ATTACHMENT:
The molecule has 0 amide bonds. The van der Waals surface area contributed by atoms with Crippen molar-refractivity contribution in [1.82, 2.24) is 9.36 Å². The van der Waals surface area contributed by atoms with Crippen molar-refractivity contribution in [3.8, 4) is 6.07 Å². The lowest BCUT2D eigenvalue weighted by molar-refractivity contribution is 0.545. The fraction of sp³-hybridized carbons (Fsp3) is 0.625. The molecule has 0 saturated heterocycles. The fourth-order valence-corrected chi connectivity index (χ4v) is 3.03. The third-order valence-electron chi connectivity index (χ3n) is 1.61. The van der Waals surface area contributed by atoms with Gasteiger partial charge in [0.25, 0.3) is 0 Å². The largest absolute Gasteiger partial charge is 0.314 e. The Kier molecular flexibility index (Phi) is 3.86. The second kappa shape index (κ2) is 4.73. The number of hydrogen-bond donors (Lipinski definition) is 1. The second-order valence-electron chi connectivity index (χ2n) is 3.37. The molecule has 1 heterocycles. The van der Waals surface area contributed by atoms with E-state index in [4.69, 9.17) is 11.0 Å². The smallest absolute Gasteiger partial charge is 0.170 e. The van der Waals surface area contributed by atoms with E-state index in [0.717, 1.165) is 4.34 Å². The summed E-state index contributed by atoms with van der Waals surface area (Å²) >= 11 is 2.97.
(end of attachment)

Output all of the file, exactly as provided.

The molecule has 0 amide bonds. The van der Waals surface area contributed by atoms with Crippen molar-refractivity contribution in [1.82, 2.24) is 9.36 Å². The van der Waals surface area contributed by atoms with Crippen molar-refractivity contribution in [3.8, 4) is 6.07 Å². The lowest BCUT2D eigenvalue weighted by molar-refractivity contribution is 0.545. The fraction of sp³-hybridized carbons (Fsp3) is 0.625. The molecule has 0 saturated heterocycles. The fourth-order valence-corrected chi connectivity index (χ4v) is 3.03. The third-order valence-electron chi connectivity index (χ3n) is 1.61. The van der Waals surface area contributed by atoms with Gasteiger partial charge in [0.25, 0.3) is 0 Å². The largest absolute Gasteiger partial charge is 0.314 e. The Kier molecular flexibility index (Phi) is 3.86. The second kappa shape index (κ2) is 4.73. The number of hydrogen-bond donors (Lipinski definition) is 1. The second-order valence-electron chi connectivity index (χ2n) is 3.37. The molecule has 1 heterocycles. The van der Waals surface area contributed by atoms with E-state index in [4.69, 9.17) is 11.0 Å². The smallest absolute Gasteiger partial charge is 0.170 e. The van der Waals surface area contributed by atoms with E-state index in [0.717, 1.165) is 4.34 Å². The summed E-state index contributed by atoms with van der Waals surface area (Å²) >= 11 is 2.97.